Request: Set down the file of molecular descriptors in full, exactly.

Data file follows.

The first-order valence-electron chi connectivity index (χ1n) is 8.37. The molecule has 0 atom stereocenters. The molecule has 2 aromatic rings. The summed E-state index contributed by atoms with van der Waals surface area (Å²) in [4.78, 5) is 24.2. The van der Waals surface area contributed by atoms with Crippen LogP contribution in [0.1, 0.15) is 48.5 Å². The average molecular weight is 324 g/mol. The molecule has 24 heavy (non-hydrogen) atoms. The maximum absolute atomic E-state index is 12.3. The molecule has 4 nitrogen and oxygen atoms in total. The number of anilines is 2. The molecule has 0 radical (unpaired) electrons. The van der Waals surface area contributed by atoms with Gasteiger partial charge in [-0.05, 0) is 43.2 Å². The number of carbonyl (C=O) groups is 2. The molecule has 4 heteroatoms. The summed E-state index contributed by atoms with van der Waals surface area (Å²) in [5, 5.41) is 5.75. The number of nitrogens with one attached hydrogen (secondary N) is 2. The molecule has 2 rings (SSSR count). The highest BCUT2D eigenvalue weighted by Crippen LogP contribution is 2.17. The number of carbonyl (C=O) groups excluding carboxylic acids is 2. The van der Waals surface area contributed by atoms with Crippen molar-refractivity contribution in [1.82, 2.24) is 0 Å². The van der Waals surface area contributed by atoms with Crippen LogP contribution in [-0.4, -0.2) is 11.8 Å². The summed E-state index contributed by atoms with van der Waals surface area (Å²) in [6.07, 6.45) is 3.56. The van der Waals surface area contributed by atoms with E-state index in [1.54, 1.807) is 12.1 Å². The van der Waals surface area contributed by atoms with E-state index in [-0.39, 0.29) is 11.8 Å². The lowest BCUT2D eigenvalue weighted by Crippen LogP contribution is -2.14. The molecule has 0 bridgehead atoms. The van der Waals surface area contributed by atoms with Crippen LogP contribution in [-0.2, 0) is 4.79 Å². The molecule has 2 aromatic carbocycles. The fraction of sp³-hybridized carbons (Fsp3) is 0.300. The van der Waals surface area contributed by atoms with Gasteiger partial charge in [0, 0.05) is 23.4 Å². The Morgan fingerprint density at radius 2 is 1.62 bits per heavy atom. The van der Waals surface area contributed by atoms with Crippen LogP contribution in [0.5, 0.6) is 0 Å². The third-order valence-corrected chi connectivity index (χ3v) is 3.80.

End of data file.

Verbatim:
The first-order valence-electron chi connectivity index (χ1n) is 8.37. The molecule has 0 atom stereocenters. The molecule has 2 aromatic rings. The summed E-state index contributed by atoms with van der Waals surface area (Å²) in [4.78, 5) is 24.2. The van der Waals surface area contributed by atoms with Crippen LogP contribution in [0.1, 0.15) is 48.5 Å². The average molecular weight is 324 g/mol. The molecule has 24 heavy (non-hydrogen) atoms. The maximum absolute atomic E-state index is 12.3. The molecule has 4 nitrogen and oxygen atoms in total. The number of anilines is 2. The molecule has 0 radical (unpaired) electrons. The van der Waals surface area contributed by atoms with Gasteiger partial charge in [-0.05, 0) is 43.2 Å². The number of carbonyl (C=O) groups is 2. The molecule has 4 heteroatoms. The summed E-state index contributed by atoms with van der Waals surface area (Å²) in [5, 5.41) is 5.75. The number of nitrogens with one attached hydrogen (secondary N) is 2. The molecule has 2 rings (SSSR count). The highest BCUT2D eigenvalue weighted by Crippen LogP contribution is 2.17. The number of carbonyl (C=O) groups excluding carboxylic acids is 2. The van der Waals surface area contributed by atoms with Crippen molar-refractivity contribution in [1.82, 2.24) is 0 Å². The van der Waals surface area contributed by atoms with Crippen LogP contribution in [-0.4, -0.2) is 11.8 Å². The summed E-state index contributed by atoms with van der Waals surface area (Å²) in [6.07, 6.45) is 3.56. The van der Waals surface area contributed by atoms with E-state index in [1.54, 1.807) is 12.1 Å². The van der Waals surface area contributed by atoms with E-state index in [-0.39, 0.29) is 11.8 Å². The lowest BCUT2D eigenvalue weighted by Crippen LogP contribution is -2.14. The molecule has 0 bridgehead atoms. The van der Waals surface area contributed by atoms with Crippen LogP contribution in [-0.2, 0) is 4.79 Å². The molecule has 2 aromatic carbocycles. The fraction of sp³-hybridized carbons (Fsp3) is 0.300. The van der Waals surface area contributed by atoms with Gasteiger partial charge in [0, 0.05) is 23.4 Å². The Morgan fingerprint density at radius 2 is 1.62 bits per heavy atom. The van der Waals surface area contributed by atoms with Crippen LogP contribution in [0.5, 0.6) is 0 Å². The third-order valence-corrected chi connectivity index (χ3v) is 3.80.